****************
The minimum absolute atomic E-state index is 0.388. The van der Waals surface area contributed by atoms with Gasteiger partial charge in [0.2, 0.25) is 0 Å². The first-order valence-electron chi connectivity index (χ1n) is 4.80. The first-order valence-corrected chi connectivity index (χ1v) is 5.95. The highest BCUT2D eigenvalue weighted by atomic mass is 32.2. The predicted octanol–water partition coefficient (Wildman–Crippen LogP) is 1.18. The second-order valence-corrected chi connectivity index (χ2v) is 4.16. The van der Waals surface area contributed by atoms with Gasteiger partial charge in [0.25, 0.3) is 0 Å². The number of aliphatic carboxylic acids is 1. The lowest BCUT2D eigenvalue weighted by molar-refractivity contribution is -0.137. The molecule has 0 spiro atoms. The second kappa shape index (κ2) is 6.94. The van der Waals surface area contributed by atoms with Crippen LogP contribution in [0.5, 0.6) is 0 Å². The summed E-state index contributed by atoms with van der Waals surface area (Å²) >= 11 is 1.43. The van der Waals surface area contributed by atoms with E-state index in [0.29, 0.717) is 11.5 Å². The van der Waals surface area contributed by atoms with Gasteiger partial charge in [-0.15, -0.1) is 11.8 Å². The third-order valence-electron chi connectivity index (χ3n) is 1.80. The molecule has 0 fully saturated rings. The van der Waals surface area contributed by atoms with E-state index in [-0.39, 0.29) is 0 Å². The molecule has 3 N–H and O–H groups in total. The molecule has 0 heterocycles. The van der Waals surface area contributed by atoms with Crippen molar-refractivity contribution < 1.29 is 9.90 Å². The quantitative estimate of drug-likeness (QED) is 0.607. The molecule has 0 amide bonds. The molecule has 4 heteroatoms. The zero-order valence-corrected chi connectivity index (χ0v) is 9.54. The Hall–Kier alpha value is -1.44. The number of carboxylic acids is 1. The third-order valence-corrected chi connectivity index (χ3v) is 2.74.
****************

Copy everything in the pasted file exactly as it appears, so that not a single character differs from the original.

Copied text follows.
The minimum absolute atomic E-state index is 0.388. The van der Waals surface area contributed by atoms with Gasteiger partial charge in [0.2, 0.25) is 0 Å². The first-order valence-electron chi connectivity index (χ1n) is 4.80. The first-order valence-corrected chi connectivity index (χ1v) is 5.95. The highest BCUT2D eigenvalue weighted by atomic mass is 32.2. The predicted octanol–water partition coefficient (Wildman–Crippen LogP) is 1.18. The second-order valence-corrected chi connectivity index (χ2v) is 4.16. The van der Waals surface area contributed by atoms with Gasteiger partial charge in [0.25, 0.3) is 0 Å². The number of aliphatic carboxylic acids is 1. The lowest BCUT2D eigenvalue weighted by molar-refractivity contribution is -0.137. The molecule has 0 spiro atoms. The second kappa shape index (κ2) is 6.94. The van der Waals surface area contributed by atoms with Crippen LogP contribution in [0.5, 0.6) is 0 Å². The summed E-state index contributed by atoms with van der Waals surface area (Å²) >= 11 is 1.43. The van der Waals surface area contributed by atoms with E-state index in [0.29, 0.717) is 11.5 Å². The van der Waals surface area contributed by atoms with Gasteiger partial charge in [-0.15, -0.1) is 11.8 Å². The third-order valence-electron chi connectivity index (χ3n) is 1.80. The molecule has 0 fully saturated rings. The van der Waals surface area contributed by atoms with E-state index in [-0.39, 0.29) is 0 Å². The molecule has 3 N–H and O–H groups in total. The molecule has 0 heterocycles. The van der Waals surface area contributed by atoms with Crippen molar-refractivity contribution < 1.29 is 9.90 Å². The quantitative estimate of drug-likeness (QED) is 0.607. The molecule has 0 amide bonds. The molecule has 4 heteroatoms. The zero-order valence-corrected chi connectivity index (χ0v) is 9.54. The Hall–Kier alpha value is -1.44. The number of carboxylic acids is 1. The third-order valence-corrected chi connectivity index (χ3v) is 2.74.